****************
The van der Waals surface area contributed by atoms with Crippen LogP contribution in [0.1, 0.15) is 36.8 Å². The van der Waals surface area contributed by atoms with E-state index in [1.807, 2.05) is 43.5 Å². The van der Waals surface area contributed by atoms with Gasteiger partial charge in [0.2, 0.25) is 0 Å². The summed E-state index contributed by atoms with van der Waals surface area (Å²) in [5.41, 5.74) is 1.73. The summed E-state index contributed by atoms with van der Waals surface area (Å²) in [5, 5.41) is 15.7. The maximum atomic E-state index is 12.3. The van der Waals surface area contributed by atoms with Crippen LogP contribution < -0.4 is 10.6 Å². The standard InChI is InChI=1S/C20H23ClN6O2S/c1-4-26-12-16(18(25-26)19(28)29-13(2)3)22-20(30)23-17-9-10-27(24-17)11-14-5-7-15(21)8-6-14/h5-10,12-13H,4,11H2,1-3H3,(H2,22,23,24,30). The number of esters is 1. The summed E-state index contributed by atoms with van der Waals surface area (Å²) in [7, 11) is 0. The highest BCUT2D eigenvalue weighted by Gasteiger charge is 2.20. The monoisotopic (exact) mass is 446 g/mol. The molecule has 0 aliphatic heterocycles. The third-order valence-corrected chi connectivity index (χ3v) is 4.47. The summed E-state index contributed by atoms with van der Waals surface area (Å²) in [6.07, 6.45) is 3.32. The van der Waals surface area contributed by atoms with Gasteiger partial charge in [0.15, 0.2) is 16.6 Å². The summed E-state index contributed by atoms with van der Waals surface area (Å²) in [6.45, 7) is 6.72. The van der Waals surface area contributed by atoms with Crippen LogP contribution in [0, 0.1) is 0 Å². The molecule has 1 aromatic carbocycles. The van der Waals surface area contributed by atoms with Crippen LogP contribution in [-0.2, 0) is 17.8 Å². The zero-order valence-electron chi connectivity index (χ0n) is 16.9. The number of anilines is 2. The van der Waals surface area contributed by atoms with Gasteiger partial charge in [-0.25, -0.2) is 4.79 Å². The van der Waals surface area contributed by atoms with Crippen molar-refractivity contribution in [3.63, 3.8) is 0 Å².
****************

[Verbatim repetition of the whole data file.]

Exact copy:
The van der Waals surface area contributed by atoms with Crippen LogP contribution in [0.1, 0.15) is 36.8 Å². The van der Waals surface area contributed by atoms with E-state index in [1.807, 2.05) is 43.5 Å². The van der Waals surface area contributed by atoms with Gasteiger partial charge in [0.2, 0.25) is 0 Å². The summed E-state index contributed by atoms with van der Waals surface area (Å²) in [5.41, 5.74) is 1.73. The summed E-state index contributed by atoms with van der Waals surface area (Å²) in [5, 5.41) is 15.7. The maximum atomic E-state index is 12.3. The van der Waals surface area contributed by atoms with Crippen LogP contribution < -0.4 is 10.6 Å². The standard InChI is InChI=1S/C20H23ClN6O2S/c1-4-26-12-16(18(25-26)19(28)29-13(2)3)22-20(30)23-17-9-10-27(24-17)11-14-5-7-15(21)8-6-14/h5-10,12-13H,4,11H2,1-3H3,(H2,22,23,24,30). The number of esters is 1. The summed E-state index contributed by atoms with van der Waals surface area (Å²) in [7, 11) is 0. The highest BCUT2D eigenvalue weighted by Gasteiger charge is 2.20. The monoisotopic (exact) mass is 446 g/mol. The molecule has 0 aliphatic heterocycles. The third-order valence-corrected chi connectivity index (χ3v) is 4.47. The summed E-state index contributed by atoms with van der Waals surface area (Å²) in [6.07, 6.45) is 3.32. The van der Waals surface area contributed by atoms with Gasteiger partial charge in [0.15, 0.2) is 16.6 Å². The summed E-state index contributed by atoms with van der Waals surface area (Å²) in [6.45, 7) is 6.72. The van der Waals surface area contributed by atoms with Crippen LogP contribution in [0, 0.1) is 0 Å². The molecule has 1 aromatic carbocycles. The van der Waals surface area contributed by atoms with Crippen LogP contribution in [-0.2, 0) is 17.8 Å². The zero-order valence-electron chi connectivity index (χ0n) is 16.9. The number of anilines is 2. The van der Waals surface area contributed by atoms with Gasteiger partial charge in [-0.25, -0.2) is 4.79 Å². The van der Waals surface area contributed by atoms with Crippen molar-refractivity contribution in [3.63, 3.8) is 0 Å².